Young Filipinos opposed to the US war on Iraq

Clamor for Return of Balangiga Bells Snowballs

By Alexander Martin Remollino,

As U.S. President George W. Bush’s visit to the Philippines scheduled this coming Oct. 18 nears, calls for the return of the bells taken by American occupation forces from the church of Balangiga, Samar in 1901 have been snowballing.

Last Sept. 12, Bp. Leonardo Medroso of the Diocese of Borongan, Samar said he would write the U.S. president and other concerned sectors about the Balangiga bells. The U.S. Congress recently passed a resolution calling for the bells’ return, but Medroso said “we are not yet sure” if Bush would bring the bells on his visit to the Philippines.

Bishop Medroso, whose diocese has jurisdiction over Balangiga, said the bells “are religious articles…and therefore they belong to the church.”

Balangiga church bell at Warren Air Force Base in Cheyenne, Wyoming.

Two weeks ago, Sen. Loren Legarda-Leviste and the militant church group Promotion of Church People’s Response (PCPR) made similar calls.

“The bells symbolize the sovereignty and aspirations of the Filipino nation,” Legarda-Leviste said. She also pointed out that the bells show the courage of the Filipino people against adversity.

PCPR, for its part, is planning to stage a noise barrage that would coincide with the Bush visit on Oct. 18.

“We will be far from silent, in fact we are calling on the church leaders, clergy and laity to lead the nationwide protest through a noise barrage during Bush’s eight-hour visit on Oct. 18,” said Rev. Fr. Allan Arcebuche, PCPR spokesperson. “The ringing of church bells are also symbolic of our demand for the U.S. government to return immediately the historic Balangiga bells and to offer official public apology for the massacre of thousands of Filipinos since the Filipino-American War in 1899.”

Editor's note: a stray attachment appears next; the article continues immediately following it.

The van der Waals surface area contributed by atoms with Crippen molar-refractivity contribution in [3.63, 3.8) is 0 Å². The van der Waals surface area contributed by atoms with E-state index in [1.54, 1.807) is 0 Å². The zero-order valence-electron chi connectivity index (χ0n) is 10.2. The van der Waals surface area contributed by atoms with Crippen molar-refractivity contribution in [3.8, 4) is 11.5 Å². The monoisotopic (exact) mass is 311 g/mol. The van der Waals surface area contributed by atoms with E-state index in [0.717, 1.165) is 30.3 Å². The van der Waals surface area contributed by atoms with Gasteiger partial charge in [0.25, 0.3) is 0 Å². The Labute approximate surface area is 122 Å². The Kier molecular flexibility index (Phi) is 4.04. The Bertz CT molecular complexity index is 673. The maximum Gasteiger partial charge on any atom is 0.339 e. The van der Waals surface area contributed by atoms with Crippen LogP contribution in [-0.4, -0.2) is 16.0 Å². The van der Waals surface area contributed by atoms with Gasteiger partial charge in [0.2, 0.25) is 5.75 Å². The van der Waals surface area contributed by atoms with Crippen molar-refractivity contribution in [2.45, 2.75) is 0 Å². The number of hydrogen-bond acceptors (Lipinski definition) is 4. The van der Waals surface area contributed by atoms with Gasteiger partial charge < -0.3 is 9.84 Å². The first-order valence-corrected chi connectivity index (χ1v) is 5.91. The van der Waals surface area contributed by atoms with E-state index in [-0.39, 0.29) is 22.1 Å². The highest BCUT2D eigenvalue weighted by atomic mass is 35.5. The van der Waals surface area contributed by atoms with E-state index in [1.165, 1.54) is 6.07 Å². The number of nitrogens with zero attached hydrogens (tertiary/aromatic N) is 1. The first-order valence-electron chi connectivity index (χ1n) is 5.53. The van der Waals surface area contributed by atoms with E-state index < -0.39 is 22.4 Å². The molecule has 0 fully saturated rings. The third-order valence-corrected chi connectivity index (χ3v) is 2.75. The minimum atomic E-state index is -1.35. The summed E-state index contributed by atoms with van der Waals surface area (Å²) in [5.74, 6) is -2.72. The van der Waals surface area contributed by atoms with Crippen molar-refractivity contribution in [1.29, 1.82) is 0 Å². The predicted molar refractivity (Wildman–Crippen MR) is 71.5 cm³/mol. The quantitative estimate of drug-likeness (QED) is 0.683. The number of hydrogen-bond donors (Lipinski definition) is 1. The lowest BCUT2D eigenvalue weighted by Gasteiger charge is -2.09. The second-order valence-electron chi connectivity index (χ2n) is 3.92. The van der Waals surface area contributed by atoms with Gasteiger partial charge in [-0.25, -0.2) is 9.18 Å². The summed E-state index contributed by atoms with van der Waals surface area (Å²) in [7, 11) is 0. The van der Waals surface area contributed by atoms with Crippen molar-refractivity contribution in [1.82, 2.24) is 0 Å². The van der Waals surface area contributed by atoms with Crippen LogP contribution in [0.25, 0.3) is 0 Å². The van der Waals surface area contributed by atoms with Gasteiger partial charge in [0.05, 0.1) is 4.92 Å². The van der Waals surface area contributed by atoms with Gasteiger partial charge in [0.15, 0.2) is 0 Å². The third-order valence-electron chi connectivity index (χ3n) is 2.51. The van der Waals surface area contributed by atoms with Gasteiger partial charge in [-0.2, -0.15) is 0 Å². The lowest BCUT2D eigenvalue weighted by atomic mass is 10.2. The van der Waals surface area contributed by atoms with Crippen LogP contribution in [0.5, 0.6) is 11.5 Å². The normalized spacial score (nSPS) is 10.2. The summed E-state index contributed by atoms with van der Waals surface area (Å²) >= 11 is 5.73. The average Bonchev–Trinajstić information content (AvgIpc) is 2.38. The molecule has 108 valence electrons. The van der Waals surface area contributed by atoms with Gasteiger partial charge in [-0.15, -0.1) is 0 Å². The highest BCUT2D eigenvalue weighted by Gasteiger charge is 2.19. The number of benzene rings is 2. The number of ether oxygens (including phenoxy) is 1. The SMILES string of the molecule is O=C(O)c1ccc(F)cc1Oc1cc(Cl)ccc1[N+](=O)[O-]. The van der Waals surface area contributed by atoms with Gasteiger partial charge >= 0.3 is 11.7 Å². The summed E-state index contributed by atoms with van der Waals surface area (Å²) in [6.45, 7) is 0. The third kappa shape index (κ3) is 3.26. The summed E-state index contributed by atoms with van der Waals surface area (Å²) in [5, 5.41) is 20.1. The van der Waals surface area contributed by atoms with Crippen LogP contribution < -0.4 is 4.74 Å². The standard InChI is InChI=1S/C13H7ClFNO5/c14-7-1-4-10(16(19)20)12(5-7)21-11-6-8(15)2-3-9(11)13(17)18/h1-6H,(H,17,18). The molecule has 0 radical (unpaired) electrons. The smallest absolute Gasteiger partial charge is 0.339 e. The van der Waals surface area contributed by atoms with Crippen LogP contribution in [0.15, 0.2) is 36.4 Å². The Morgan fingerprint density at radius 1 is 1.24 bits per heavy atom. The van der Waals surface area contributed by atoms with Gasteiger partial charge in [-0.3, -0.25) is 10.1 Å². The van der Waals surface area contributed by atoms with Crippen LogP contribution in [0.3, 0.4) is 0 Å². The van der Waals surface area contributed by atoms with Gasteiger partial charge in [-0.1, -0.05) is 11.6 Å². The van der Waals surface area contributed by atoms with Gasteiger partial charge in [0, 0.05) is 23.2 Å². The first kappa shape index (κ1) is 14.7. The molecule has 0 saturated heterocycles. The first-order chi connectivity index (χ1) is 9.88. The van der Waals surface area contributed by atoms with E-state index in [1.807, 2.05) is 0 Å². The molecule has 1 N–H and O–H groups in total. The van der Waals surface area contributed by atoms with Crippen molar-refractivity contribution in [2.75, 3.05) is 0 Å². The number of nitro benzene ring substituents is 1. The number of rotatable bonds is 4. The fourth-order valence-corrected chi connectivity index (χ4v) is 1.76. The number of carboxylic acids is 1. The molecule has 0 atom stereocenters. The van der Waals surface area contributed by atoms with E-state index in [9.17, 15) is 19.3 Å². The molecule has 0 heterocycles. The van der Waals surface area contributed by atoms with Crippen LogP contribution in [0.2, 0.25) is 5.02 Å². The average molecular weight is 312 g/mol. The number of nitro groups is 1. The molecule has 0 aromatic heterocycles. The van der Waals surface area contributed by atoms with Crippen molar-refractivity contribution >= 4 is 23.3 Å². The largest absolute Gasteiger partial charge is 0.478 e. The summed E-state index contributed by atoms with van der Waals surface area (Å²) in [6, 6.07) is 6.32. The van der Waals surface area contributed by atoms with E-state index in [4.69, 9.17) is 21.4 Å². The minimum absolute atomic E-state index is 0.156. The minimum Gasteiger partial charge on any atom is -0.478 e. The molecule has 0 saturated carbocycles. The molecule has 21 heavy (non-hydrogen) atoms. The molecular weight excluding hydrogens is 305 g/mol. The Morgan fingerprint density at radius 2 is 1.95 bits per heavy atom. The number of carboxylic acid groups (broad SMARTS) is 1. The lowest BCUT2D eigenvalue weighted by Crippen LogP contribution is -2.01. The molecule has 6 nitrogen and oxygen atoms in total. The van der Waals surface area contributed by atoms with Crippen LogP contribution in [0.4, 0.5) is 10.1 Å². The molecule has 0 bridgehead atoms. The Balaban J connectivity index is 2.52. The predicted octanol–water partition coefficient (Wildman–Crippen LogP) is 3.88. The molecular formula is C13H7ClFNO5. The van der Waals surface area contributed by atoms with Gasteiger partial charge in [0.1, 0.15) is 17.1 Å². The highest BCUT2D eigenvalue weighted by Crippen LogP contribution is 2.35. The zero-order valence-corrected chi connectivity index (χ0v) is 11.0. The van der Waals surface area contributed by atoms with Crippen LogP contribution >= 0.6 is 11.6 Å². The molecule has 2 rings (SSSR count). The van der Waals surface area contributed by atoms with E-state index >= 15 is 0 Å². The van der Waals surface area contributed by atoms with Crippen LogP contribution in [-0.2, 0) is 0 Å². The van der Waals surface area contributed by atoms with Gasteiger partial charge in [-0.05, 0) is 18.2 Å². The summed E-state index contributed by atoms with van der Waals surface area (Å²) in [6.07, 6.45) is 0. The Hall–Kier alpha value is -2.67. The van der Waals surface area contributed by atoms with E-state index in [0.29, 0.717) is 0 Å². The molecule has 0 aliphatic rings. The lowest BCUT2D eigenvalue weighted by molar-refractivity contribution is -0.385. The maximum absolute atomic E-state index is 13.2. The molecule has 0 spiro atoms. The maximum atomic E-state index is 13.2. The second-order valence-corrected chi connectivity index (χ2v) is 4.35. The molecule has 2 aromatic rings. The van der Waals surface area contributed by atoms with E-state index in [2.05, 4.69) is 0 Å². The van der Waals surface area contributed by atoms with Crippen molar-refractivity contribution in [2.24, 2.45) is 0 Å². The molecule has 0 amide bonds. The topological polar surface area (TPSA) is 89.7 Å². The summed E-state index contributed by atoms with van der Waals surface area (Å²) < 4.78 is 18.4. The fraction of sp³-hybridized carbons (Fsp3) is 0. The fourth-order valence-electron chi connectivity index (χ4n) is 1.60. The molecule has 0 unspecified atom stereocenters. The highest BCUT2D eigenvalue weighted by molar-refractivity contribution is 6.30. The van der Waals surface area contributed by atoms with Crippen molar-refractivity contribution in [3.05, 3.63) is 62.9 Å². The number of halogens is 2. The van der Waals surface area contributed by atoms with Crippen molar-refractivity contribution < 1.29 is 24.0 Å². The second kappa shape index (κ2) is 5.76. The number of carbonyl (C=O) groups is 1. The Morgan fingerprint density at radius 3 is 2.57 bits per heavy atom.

Balangiga “massacre”

The controversy surrounding the bells of Balangiga traces its roots to the war between American soldiers and Filipino guerrillas in this town in 1901-02. The U.S., which had intervened in the Philippine war against Spanish colonialism a few years back ostensibly to help the Filipino people secure their liberty, was then waging a war of occupation in the Philippines.

In August 1901, the 9th Infantry Regiment of the U.S. Army was sent to garrison the town and aid in pinning down guerrilla movements in the Visayas. Immediately upon arrival, the U.S. troops took over the local government.

The soldiers forcibly occupied some of the huts. They ordered all male residents 18 years old and above to clear the surrounding forests, which were suspected to be guetrilla hideouts. In the evenings, these men were crammed into wooden pens unfit for lodging. One of the soldiers even raped a villager, records show.

The residents, led by the top town official, thought of a plan to fight back.

On the night of Sept. 27, 1901, a procession of 400 women followed by baby coffins passed through the town.

At 6:30 the next morning, the church bells were rung. It was then that the U.S. troops stationed in the town got the surprise of their lives: the “women” were actually men and the coffins contained bolos. They turned on the U.S. troops who were then enjoying their breakfast, killing more than 50 and wounding others.

The incident was played up by the American press, which branded it a “massacre.” To this day it is called a “massacre” in the U.S. media, as in a report by Associated Press dated Sept. 18, 2003.

“Kill and burn”

The Balangiga incident of Sept. 28 led to calls for vengeance among the American public. U.S. President Theodore Roosevelt issued orders to pacify Samar.

Gen. Jacob “Jake” Smith was assigned to carry out the orders. He issued his own instructions to turn Samar into a “howling wilderness.” He added: “I want no prisoners. I wish you to kill and burn: the more you kill and burn the better you will please me.”

Asked for clarification, Smith said the order applied to anyone “capable of carrying arms.” He meant to include even ten-year-old boys, who could hold rifles and bolos. For him, it was just like “killing niggers.”


On Oct. 18, Geneneral Smith’s men attacked Balangiga, and began to kill and burn. As in other provinces they conquered, U.S. soldiers looted the whole place and took the bells from the church.

Smith’s campaign lasted well into 1902. He was court-martialed for leading this campaign, but all he got as a punishment was an admonition. After that, he retired from the service.

The Balangiga bells are considered war trophies. Two of these presently serve as markers on the grounds of F.E. Warren Air Base, Cheyenne, Wyoming, while a third is held at a U.S. military base in South Korea.